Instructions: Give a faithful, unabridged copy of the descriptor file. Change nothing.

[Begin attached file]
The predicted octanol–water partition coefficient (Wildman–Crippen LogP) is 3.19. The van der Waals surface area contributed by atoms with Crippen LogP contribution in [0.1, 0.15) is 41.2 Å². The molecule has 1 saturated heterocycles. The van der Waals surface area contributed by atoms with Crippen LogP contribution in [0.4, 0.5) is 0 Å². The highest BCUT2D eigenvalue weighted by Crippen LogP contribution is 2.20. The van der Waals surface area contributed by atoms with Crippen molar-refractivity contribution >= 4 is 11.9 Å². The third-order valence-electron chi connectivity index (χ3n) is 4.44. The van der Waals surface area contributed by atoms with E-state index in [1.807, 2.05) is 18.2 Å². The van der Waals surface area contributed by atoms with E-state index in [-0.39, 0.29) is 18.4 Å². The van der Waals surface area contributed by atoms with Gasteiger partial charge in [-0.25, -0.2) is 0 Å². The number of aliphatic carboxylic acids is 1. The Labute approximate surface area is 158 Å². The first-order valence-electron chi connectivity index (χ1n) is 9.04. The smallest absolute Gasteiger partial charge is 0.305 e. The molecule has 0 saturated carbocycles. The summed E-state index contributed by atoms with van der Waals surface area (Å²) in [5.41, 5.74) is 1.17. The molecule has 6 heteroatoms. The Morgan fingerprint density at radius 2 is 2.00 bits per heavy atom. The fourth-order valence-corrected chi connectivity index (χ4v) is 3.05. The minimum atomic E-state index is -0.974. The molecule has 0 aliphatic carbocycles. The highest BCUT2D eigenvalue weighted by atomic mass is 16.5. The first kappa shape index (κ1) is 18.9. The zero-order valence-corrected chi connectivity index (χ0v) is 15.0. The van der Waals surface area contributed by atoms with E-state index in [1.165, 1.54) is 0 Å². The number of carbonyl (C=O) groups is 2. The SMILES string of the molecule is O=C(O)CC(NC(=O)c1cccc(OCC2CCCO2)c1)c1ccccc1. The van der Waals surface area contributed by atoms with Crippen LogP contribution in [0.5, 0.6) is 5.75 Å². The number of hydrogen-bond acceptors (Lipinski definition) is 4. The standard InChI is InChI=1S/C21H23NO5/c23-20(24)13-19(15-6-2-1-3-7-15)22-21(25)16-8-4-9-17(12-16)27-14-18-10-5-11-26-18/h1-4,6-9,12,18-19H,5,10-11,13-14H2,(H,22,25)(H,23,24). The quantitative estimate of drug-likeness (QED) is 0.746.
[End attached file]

The predicted octanol–water partition coefficient (Wildman–Crippen LogP) is 3.19. The van der Waals surface area contributed by atoms with Crippen LogP contribution in [0.1, 0.15) is 41.2 Å². The molecule has 1 saturated heterocycles. The van der Waals surface area contributed by atoms with Crippen LogP contribution in [0.4, 0.5) is 0 Å². The highest BCUT2D eigenvalue weighted by Crippen LogP contribution is 2.20. The van der Waals surface area contributed by atoms with Crippen molar-refractivity contribution >= 4 is 11.9 Å². The third-order valence-electron chi connectivity index (χ3n) is 4.44. The van der Waals surface area contributed by atoms with E-state index in [1.807, 2.05) is 18.2 Å². The van der Waals surface area contributed by atoms with E-state index in [-0.39, 0.29) is 18.4 Å². The van der Waals surface area contributed by atoms with Gasteiger partial charge in [-0.25, -0.2) is 0 Å². The number of aliphatic carboxylic acids is 1. The Labute approximate surface area is 158 Å². The first-order valence-electron chi connectivity index (χ1n) is 9.04. The smallest absolute Gasteiger partial charge is 0.305 e. The molecule has 0 saturated carbocycles. The summed E-state index contributed by atoms with van der Waals surface area (Å²) in [5.41, 5.74) is 1.17. The molecule has 6 heteroatoms. The Morgan fingerprint density at radius 2 is 2.00 bits per heavy atom. The fourth-order valence-corrected chi connectivity index (χ4v) is 3.05. The minimum atomic E-state index is -0.974. The molecule has 0 aliphatic carbocycles. The highest BCUT2D eigenvalue weighted by atomic mass is 16.5. The first kappa shape index (κ1) is 18.9. The zero-order valence-corrected chi connectivity index (χ0v) is 15.0. The van der Waals surface area contributed by atoms with E-state index in [1.165, 1.54) is 0 Å². The number of carbonyl (C=O) groups is 2. The SMILES string of the molecule is O=C(O)CC(NC(=O)c1cccc(OCC2CCCO2)c1)c1ccccc1. The van der Waals surface area contributed by atoms with Crippen LogP contribution in [0.5, 0.6) is 5.75 Å². The number of hydrogen-bond acceptors (Lipinski definition) is 4. The standard InChI is InChI=1S/C21H23NO5/c23-20(24)13-19(15-6-2-1-3-7-15)22-21(25)16-8-4-9-17(12-16)27-14-18-10-5-11-26-18/h1-4,6-9,12,18-19H,5,10-11,13-14H2,(H,22,25)(H,23,24). The quantitative estimate of drug-likeness (QED) is 0.746.